When Damon Keith was a student at West Virginia State University, in the early 1940s, he cleaned the floors in the school's auditorium as part of his work-study program.
Two days ago, in that same auditorium, he was a distinguished guest at the inauguration of Brian Hemphill, the university's 10th president. On Friday, ground was broken on the school's new residence hall, and it was christened the Judge Damon J. Keith Scholars Hall in his honor.
Keith's life came a long way in the years in between. Now 91 years old, he has served as a judge on the U.S. Court of Appeals for the 6th Circuit since 1977.
He's been awarded the NAACP's highest honor, the Spingarn Medal, written a number of notable court decisions, been the subject of a biography (to be released Nov. 1), and made a name for himself as an defender of constitutional and civil rights.
Among his decisions is one made in U.S. v. Sinclair: Keith wrote the decision - eventually upheld by the Supreme Court - that prohibited President Richard Nixon from engaging in warrantless wiretapping. He also wrote an opinion, more recently, ruling it unlawful for the Bush Administration to conduct deportation hearings in secret when the government asserted those involved could be linked to terrorism.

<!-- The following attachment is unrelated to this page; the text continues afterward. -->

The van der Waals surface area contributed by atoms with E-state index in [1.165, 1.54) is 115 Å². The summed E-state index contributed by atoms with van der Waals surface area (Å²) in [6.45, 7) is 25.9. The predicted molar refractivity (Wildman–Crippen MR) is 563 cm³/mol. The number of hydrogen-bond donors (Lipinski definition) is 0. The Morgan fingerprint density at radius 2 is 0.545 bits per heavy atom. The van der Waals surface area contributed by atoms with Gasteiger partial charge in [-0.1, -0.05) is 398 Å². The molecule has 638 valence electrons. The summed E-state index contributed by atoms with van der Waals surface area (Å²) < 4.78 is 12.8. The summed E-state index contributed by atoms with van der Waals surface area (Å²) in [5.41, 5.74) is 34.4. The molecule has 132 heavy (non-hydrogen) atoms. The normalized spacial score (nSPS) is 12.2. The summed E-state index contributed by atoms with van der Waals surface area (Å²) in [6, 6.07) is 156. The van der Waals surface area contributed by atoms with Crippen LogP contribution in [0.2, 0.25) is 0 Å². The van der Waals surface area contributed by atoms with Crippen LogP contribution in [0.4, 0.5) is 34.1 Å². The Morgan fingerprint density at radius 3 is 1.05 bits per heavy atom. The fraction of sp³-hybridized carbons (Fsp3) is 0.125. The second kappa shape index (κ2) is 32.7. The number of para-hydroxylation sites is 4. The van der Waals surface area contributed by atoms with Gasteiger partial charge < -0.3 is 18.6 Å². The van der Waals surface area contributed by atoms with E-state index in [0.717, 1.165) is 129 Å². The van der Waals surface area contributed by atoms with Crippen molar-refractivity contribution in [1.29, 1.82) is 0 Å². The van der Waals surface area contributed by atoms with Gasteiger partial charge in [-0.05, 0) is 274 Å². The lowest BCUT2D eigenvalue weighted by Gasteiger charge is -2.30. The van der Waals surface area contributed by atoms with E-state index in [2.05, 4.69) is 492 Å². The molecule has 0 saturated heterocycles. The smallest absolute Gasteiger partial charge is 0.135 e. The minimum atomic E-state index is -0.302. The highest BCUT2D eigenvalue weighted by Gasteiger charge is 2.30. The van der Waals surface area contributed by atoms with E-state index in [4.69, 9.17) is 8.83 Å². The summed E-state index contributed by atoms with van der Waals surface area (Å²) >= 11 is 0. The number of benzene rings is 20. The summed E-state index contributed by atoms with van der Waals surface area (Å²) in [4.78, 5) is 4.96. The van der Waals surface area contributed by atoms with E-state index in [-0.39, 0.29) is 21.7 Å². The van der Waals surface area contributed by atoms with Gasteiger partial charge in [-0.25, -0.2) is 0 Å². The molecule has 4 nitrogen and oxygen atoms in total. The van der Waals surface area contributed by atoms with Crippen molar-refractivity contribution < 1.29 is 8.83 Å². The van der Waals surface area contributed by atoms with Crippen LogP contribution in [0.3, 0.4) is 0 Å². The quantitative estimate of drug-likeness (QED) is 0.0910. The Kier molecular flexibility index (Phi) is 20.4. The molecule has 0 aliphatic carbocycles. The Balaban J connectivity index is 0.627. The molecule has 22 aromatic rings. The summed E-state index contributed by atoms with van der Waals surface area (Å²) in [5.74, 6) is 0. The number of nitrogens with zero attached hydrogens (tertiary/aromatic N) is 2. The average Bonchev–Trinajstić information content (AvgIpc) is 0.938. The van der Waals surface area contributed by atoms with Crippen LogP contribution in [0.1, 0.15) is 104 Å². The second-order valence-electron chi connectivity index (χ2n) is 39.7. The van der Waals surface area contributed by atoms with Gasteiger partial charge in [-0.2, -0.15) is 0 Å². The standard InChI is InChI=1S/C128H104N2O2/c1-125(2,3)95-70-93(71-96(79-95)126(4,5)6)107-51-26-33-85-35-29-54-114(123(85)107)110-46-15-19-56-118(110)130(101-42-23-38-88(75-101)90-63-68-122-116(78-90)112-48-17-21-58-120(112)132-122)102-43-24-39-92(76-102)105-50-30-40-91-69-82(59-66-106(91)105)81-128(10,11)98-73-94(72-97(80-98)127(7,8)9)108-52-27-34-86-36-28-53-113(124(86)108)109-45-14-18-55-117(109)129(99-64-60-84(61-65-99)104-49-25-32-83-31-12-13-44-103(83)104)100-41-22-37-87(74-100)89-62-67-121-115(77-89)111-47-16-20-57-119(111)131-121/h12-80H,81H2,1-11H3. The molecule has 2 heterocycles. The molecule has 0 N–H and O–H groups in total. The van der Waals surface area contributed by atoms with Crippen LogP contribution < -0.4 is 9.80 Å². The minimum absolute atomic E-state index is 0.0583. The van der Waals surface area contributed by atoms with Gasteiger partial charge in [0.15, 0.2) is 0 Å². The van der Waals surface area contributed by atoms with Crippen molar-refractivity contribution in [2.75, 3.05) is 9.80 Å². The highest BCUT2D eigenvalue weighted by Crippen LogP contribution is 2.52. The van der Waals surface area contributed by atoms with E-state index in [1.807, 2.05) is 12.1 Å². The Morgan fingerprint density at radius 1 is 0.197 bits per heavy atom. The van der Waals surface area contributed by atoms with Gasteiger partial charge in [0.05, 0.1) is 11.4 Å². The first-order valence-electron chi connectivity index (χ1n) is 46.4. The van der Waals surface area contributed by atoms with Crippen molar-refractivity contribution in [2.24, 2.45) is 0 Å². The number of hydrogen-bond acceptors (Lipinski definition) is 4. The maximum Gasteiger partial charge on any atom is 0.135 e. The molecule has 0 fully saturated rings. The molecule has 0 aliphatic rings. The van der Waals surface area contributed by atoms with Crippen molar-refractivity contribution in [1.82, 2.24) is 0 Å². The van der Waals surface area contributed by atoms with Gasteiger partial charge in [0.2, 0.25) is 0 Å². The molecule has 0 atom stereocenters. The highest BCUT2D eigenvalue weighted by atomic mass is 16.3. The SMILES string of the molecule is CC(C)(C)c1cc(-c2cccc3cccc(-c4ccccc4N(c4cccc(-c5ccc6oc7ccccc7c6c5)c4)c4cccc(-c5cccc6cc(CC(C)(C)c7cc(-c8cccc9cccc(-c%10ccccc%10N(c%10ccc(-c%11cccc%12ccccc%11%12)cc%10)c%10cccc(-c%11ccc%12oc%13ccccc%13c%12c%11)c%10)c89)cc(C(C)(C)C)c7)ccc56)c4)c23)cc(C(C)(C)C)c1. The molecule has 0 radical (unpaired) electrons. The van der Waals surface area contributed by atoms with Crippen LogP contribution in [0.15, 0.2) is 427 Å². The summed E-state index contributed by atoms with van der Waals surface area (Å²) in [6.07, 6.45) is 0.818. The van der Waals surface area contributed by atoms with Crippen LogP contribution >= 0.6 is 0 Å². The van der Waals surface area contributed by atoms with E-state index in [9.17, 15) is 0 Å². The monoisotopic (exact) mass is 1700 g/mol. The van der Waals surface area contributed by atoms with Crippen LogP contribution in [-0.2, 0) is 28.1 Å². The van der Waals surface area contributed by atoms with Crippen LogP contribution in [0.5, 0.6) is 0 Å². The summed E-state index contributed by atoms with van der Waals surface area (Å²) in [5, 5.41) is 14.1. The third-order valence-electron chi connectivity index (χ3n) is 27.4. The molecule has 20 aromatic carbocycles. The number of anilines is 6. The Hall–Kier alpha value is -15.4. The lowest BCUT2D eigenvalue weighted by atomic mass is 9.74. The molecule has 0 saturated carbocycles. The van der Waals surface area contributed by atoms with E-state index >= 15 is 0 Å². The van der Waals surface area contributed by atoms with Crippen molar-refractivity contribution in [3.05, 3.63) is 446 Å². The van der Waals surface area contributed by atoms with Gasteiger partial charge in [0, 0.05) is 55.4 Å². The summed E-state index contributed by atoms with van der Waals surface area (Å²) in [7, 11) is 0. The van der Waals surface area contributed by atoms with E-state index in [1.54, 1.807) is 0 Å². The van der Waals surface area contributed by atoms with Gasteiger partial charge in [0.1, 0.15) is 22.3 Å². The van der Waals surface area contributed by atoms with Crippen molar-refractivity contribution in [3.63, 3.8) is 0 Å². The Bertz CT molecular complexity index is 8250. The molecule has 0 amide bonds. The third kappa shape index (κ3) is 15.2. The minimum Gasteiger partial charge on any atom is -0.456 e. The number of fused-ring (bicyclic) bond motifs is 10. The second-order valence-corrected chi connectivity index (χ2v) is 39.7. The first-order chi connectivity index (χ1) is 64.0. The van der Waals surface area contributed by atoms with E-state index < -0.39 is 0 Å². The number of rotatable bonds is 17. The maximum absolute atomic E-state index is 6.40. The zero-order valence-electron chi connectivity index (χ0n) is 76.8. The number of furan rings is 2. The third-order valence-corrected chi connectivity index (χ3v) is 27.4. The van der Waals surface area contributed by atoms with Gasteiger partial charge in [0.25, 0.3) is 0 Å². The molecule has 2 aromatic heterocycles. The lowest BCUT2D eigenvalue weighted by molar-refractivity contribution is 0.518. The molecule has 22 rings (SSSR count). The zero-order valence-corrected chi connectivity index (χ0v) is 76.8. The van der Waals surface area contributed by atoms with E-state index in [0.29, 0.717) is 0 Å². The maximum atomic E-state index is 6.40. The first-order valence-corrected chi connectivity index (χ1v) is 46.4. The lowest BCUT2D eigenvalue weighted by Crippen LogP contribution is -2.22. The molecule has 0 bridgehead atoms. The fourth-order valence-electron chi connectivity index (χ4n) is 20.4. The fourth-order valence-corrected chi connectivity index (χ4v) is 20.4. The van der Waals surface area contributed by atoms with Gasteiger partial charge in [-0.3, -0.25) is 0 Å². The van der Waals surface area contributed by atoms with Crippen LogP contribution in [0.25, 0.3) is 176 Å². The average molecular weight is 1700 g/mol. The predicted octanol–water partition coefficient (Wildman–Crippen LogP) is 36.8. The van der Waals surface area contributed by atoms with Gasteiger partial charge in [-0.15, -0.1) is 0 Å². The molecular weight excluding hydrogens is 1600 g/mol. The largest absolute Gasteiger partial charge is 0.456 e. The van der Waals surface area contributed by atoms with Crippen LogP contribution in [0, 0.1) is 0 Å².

In 1939, though, Keith was just a high school graduate in Detroit with no prospects.
America was in the depths of the depression. Keith had five siblings and his father worked in a Ford Motor factory; there was no money to send him to college, as much as he wanted to go.
But Keith's mother was related to the wife of John Davis, West Virginia State's fifth president. And the summer after he graduated from high school, she visited Detroit.
He was playing outside on the sidewalk when she came to visit the family, and his mother called him inside to meet her. When Davis asked where Keith was going to college, his mother told her there was no money to send him.
Without missing a beat, Keith said, she told the family to send him to State - she would arrange for a way to work his way through school there.